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Mad Maxine and the Chunder Dome

Author GreatDad Writers
Submitted 29-08-2006

It is not a matter of if…

It is a matter of how often, and when.

Welcome to the Chunder Dome gentlemen. 

If you haven’t been fortunate, you can skip this chapter as you’ve had the dreaded infant barfer… If you’ve been fortunate to date, read on for a few tips on how to handle kid chunder.

The single purpose of an infant/child is to try as many things as they can. Likewise, the goal of an intelligent parent is to expose an infant to as many different things as possible. Therefore, the job of an infant/child is in essence, to study.  Kids are meant to do one thing… to experiment.  That’s right, scientific study… They begin at birth.  First, when they look out at their hands and witness their own hand move and they try to repeat the motion.  Second when they cry, you come to comfort them.   Third, when they put gooey mud in their mouths (it doesn’t taste so bad) and their parents sure do get upset.   And Fourth, when they hurl on you, you turn away in disgust.

It’s the fourth child science study course that we’re going to discuss here.

I actually learned of the best way to handle a complete face full of chunder (from a distance of ten feet as I recommend you do here), from a total stranger at a wedding three years before my first child was born.  The high-class “Cool Hand Luke” individual I understudied was actually a groomsmen in the wedding party, about to take the stage in his friends wedding ceremony. This guy, in all of his fatherly splendor, was holding his beautiful daughter up above his head and cooing to her. Those of us at the surrounding tables, especially the women (read: my wife), watched in happy amazement as the baby cooed lovingly back with eyes full of joy for her father.  All of a sudden this angelic one-and-half-year-old cooed her lunch (a full stomach’s worth) onto his head, face, shoulders, jacket, shirtfront and tie.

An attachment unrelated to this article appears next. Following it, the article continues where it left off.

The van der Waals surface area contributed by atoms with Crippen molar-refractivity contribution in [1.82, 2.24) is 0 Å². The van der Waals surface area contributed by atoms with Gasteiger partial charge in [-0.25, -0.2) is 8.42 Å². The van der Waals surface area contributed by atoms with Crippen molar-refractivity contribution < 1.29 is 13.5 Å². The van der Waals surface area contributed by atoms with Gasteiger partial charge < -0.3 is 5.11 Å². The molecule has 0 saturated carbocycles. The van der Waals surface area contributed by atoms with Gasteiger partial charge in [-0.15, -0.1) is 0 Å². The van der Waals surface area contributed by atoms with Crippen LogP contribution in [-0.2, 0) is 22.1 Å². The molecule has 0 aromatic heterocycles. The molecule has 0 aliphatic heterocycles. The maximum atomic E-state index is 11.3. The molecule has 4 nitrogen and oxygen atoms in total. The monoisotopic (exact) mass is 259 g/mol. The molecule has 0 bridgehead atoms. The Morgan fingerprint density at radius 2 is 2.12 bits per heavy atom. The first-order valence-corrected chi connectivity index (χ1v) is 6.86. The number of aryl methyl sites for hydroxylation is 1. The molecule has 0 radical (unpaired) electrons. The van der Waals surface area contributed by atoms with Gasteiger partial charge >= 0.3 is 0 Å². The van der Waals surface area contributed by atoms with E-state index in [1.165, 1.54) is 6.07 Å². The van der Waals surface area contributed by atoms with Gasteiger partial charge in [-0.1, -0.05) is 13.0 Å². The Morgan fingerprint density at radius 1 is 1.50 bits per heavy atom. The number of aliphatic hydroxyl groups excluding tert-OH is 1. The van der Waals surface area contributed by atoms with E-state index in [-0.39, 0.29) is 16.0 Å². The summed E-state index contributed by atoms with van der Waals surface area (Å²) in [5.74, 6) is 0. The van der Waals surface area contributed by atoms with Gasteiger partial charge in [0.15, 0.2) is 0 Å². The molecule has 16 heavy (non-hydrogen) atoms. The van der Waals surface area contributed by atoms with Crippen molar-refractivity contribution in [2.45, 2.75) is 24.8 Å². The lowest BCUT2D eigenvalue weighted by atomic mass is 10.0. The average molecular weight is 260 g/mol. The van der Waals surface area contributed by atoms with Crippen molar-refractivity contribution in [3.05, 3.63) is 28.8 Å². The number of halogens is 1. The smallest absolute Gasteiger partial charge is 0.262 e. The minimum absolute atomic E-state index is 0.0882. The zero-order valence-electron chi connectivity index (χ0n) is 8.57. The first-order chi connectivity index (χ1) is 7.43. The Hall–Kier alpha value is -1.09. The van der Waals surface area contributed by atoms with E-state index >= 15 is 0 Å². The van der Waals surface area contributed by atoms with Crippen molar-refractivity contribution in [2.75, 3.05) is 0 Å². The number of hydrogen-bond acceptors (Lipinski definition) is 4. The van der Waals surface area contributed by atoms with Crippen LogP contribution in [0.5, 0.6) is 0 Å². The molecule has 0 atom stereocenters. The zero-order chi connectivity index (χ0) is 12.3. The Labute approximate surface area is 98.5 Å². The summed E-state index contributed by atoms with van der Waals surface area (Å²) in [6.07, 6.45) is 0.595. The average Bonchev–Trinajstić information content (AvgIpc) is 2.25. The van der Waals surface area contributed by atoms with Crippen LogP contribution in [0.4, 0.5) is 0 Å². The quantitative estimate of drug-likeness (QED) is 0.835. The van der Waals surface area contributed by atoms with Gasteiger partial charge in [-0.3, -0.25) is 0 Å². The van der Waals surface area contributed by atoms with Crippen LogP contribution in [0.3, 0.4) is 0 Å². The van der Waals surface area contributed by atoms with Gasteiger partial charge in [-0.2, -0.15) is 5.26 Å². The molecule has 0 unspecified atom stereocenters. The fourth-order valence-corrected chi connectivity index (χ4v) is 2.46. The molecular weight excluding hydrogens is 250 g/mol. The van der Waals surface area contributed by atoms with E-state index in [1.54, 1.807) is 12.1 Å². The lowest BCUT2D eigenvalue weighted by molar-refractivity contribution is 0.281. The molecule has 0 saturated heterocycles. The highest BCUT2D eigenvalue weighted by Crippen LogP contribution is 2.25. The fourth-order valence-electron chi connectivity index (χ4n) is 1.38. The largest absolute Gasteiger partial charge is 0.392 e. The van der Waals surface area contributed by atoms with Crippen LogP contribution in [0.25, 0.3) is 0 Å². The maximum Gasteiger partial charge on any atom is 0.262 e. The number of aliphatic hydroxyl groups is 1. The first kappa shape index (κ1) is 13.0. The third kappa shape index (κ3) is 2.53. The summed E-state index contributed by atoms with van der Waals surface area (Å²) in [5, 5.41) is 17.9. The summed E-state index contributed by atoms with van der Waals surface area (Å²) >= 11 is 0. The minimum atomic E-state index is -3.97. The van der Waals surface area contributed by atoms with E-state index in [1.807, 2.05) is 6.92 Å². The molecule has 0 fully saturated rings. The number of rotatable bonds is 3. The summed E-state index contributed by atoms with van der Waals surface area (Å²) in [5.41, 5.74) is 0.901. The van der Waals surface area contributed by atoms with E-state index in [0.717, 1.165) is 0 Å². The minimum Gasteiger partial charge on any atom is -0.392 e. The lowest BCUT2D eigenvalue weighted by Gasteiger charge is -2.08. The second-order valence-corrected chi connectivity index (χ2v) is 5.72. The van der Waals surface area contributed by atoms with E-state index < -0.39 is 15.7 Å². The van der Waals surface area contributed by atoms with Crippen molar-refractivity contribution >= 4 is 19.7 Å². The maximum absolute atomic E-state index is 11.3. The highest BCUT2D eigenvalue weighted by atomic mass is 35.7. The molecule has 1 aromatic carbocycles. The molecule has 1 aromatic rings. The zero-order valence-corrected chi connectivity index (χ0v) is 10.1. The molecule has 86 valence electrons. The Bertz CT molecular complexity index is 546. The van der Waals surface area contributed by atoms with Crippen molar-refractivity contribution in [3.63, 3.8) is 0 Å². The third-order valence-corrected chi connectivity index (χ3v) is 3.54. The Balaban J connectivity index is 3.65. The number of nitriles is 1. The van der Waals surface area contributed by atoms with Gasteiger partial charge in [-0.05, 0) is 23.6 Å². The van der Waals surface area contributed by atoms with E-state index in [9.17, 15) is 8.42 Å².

Yes, I know what you’re thinking… he shouldn’t have been holding that kid above his head. But he was… and it was his reaction to this frontal assault that stymied me at the time, stuck with me these last seven years, and helped me to shape the way I choose to interact with my children.  He actually said aloud, his voice full of praise, “Good job, honey!” drew his daughter close and kissed her, chunks, druel, and all.  He then told her that he loved her, handed the kid to her mother, and walked to his car to get a spare shirt and tie. 

No anger, no hostility, no cussing. Just like that, he put the event past both of them. 

Further, like the Away Change Bag, he had come fully prepared. When I asked him about this event later he explained to me that kid chunder is just a part of the child rearing deal, that his parents had always yelled at him when he barfed as a kid, and that he didn’t want to attach too much attention to the act of hurling so that his daughter wouldn’t attach too much importance to it either.

Wow.  The guy just washed his face and hair out, changed his shirt and tie (his wife helped him clean the jacket) and he went to stand up for one of his dear friends in the wedding ceremony.

When our first child came of serious barfing age (approximately when he began eating 42 pounds of real mushed-up food at a sitting) I noted my wife had a peculiar habit.  When our child prodigy cleared his guts onto the bed, floor, our laps, the new couch, or our best friends new cream-colored bur bur carpet, my normally calm wife would erupt and spurt words more suited for a long-shoreman than my mild mannered wife.  With each of our little baseball player’s guttural spasms, my wife would crow, “SHIT, DAMN, OH MAN, CRAP.”

When I brought this to her attention she did lessen the volume of her oratory, yet to this day when Berk gives up his lunch, she lets fly and lip-syncs with expletives.  I, however, have taken to cheering him on with “Good Job! Way to Go! Only a couple more!”  Further, when he is sick I collect all of the unwashed towels from all of the bathrooms and the laundry and spread them out in front of Berk, make a center target for him, and remind him repeatedly that if he has to chunder again to try and hit the center of the top towel.  I give him a place where he knows it is ok to hurl.

This may explain why when our little man is ill, he comes to me for comfort, reassurance, and a warm lap to barf onto.  None-the-less, he comes to his dad when he feels his worst, and in doing so makes me feel the like a great dad.

W. Grant Eppler